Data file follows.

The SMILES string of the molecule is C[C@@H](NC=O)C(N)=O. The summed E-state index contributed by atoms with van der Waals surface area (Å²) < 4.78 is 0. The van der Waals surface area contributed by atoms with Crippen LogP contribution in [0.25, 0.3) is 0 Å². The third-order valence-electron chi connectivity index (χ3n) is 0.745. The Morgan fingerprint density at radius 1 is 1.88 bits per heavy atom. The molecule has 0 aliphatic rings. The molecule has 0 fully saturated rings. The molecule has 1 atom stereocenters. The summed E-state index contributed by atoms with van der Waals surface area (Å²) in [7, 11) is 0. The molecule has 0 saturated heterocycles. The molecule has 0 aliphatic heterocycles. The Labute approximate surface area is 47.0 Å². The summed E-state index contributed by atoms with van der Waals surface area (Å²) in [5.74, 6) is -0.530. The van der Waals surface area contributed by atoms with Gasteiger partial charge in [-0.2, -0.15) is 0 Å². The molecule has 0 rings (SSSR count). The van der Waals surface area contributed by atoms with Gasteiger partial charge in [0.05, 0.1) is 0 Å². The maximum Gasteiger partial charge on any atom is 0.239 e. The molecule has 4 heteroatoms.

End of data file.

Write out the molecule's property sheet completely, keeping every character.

The SMILES string of the molecule is C[C@@H](NC=O)C(N)=O. The summed E-state index contributed by atoms with van der Waals surface area (Å²) < 4.78 is 0. The van der Waals surface area contributed by atoms with Crippen LogP contribution in [0.25, 0.3) is 0 Å². The third-order valence-electron chi connectivity index (χ3n) is 0.745. The Morgan fingerprint density at radius 1 is 1.88 bits per heavy atom. The molecule has 0 aliphatic rings. The molecule has 0 fully saturated rings. The molecule has 1 atom stereocenters. The summed E-state index contributed by atoms with van der Waals surface area (Å²) in [7, 11) is 0. The molecule has 0 saturated heterocycles. The molecule has 0 aliphatic heterocycles. The Labute approximate surface area is 47.0 Å². The summed E-state index contributed by atoms with van der Waals surface area (Å²) in [5.74, 6) is -0.530. The van der Waals surface area contributed by atoms with Gasteiger partial charge in [-0.2, -0.15) is 0 Å². The molecule has 0 rings (SSSR count). The van der Waals surface area contributed by atoms with Gasteiger partial charge in [0.05, 0.1) is 0 Å². The maximum Gasteiger partial charge on any atom is 0.239 e. The molecule has 4 heteroatoms.